Horizontal drilling has radically changed how the oil and exploration industry works; operators are drilling further and faster to get to resources. The gust of activity has driven demand for drilling waste disposal services, and some solid waste companies are seizing opportunities in this space—namely Waste Management, which just bought Petro Environmental Waste’s oil and gas disposal assets, Republic Services and Waste Connections.
But these ventures involve a long, intensive permitting process and answering to a different regulatory body with very demanding rules. And there is substantial capital outlay.
Drilling horizontally is different than going straight down to pull oil and gas from formations. Horizontal drilling stops at the formation, turns the drill sideways, then goes down into the formation.
“You might be able to work horizontally for 2 miles and, if you can do this, you produce much more oil and gas more quickly,” says George Wommack, former CEO of Petro Waste Environmental in San Antonio.
Most activity is at the Permian Basin and Eagle Ford Shale, where formations allow for this faster, more aggressive drilling method. Production in the Permian Basin, which comprises west Texas and southeast New Mexico, will reach more than 5 million barrels a day in 2025, projects WoodMac Mackenzie, energy research and consultancy group.
Petro Waste was receiving 300 to 500 truckloads a day, collectively, at its four Texas landfills: Orla, Howard County, Deep Six and Big Lake.
Prior to selling these four sites to Waste Management, Wommack had begun construction on a fifth facility.
Waste Management, now focused on this transaction and its acquisition of Advanced Disposal, was not available for interview, though in a press release, Scott Bradley, Waste Management's Four Corners area vice president, said: “The acquisition [of Petro Waste] expands Waste Management Energy Services’ business … By leveraging Petro Waste’s extensive footprint and scale, core competencies, state-of-the-art disposal facilities and robust customer base, we expect to generate momentum for significant and sustainable business growth.”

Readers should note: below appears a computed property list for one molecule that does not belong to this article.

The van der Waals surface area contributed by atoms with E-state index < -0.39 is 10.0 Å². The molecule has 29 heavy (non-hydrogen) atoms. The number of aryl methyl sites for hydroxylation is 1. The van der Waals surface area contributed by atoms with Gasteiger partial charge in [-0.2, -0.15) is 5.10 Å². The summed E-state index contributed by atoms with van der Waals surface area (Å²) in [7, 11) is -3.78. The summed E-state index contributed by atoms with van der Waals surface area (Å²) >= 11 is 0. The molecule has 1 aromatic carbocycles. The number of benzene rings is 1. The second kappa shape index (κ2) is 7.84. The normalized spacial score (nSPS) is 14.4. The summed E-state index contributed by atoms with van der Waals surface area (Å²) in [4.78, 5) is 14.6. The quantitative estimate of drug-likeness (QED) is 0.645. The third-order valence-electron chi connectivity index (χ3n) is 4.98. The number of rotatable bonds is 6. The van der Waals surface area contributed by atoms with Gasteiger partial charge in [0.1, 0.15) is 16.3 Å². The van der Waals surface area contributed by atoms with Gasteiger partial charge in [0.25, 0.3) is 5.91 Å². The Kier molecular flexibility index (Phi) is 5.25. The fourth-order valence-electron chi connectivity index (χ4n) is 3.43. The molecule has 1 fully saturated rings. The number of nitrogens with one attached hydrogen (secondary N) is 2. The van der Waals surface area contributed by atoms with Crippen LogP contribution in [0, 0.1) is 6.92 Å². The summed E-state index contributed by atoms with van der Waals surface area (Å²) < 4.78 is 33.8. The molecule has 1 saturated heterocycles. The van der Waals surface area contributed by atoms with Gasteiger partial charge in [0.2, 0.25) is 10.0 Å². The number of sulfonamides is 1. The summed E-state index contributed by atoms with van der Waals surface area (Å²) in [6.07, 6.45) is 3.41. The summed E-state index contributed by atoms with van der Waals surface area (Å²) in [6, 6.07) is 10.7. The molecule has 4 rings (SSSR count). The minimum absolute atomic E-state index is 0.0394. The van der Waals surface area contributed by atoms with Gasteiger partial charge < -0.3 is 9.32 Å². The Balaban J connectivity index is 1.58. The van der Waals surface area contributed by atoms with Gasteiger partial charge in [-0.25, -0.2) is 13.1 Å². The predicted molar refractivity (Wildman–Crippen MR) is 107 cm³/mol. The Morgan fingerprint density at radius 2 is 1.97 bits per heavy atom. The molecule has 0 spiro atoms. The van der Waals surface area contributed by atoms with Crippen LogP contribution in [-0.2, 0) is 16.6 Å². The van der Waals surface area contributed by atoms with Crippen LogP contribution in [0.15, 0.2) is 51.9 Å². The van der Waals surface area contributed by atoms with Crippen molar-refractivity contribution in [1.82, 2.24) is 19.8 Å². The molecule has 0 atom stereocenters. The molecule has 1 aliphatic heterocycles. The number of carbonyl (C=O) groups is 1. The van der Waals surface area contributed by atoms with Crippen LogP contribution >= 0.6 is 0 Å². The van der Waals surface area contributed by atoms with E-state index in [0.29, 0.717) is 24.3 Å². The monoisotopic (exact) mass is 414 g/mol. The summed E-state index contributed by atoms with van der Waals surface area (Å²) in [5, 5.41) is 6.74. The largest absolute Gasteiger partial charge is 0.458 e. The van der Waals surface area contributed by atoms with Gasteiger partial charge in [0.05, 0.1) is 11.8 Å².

Both Republic, which manages oil and gas waste through its subsidiary Tervita, and Waste Connections, which offers these services through subsidiary R360 Environmental Solutions, declined interviews or to say how many sites they own or operate.
Most of the solid waste generated by the oil and exploration work is drilling waste, though some comes from well completions and other ancillary production work.
As crushed rock is removed, oil-based fluids are circulated. The cuttings are in contact with these fluids, requiring a more regulated disposal process than with vertical drilling that relies on water-based fluids.
Cuttings must go to a facility permitted by the Texas Railroad Commission, and that permit process can take six months to two or three years.
Operators must undertake an extensive geologic investigation and submit geotechnical analyses, drawings, fill progression, drainage and a final grading plan. Additionally, a closure cost estimate is required to get bonding for closure, says Neil Nowak, SCS Engineers project director who works with clients who own and/or manage these disposal sites.
Water is removed and either treated for reuse (for fracking), disposed of in a saltwater injection well or placed in impoundments. Semisolids, mainly drilling muds contaminated with hydrocarbons, are disposed of in an oil and gas waste landfill.
Samples from incoming loads are tested to ensure they contain no materials that aren’t permitted by the Environmental Protection Agency’s Resource Conservation and Recovery Act, as well as to determine if waste is dry enough for disposal or needs further processing.
Similar analyses are done at oil and gas and municipal solid waste operations to determine slope stability. But there are different inputs regarding waste properties, as waste composition varies, says Nowak.
Prior to design, operators drill holes in the proposed area and additional borings to obtain geological information. If no shallow groundwater hazard is determined at 100 feet, groundwater monitoring is not required, at least in Texas.
While it takes substantial capital and expertise, there is a lot of demand for these services, says Wommack, who identified an opportunity early in the shift to horizontal drilling, with a plan to build a platform, then sell it to a larger group.
“Now, I am watching for other opportunities in the oil and gas space,” he says. “The U.S. will be a major player in the global oil and gas industry for decades. I think everyone who has become involved to date is seeing healthy activities.”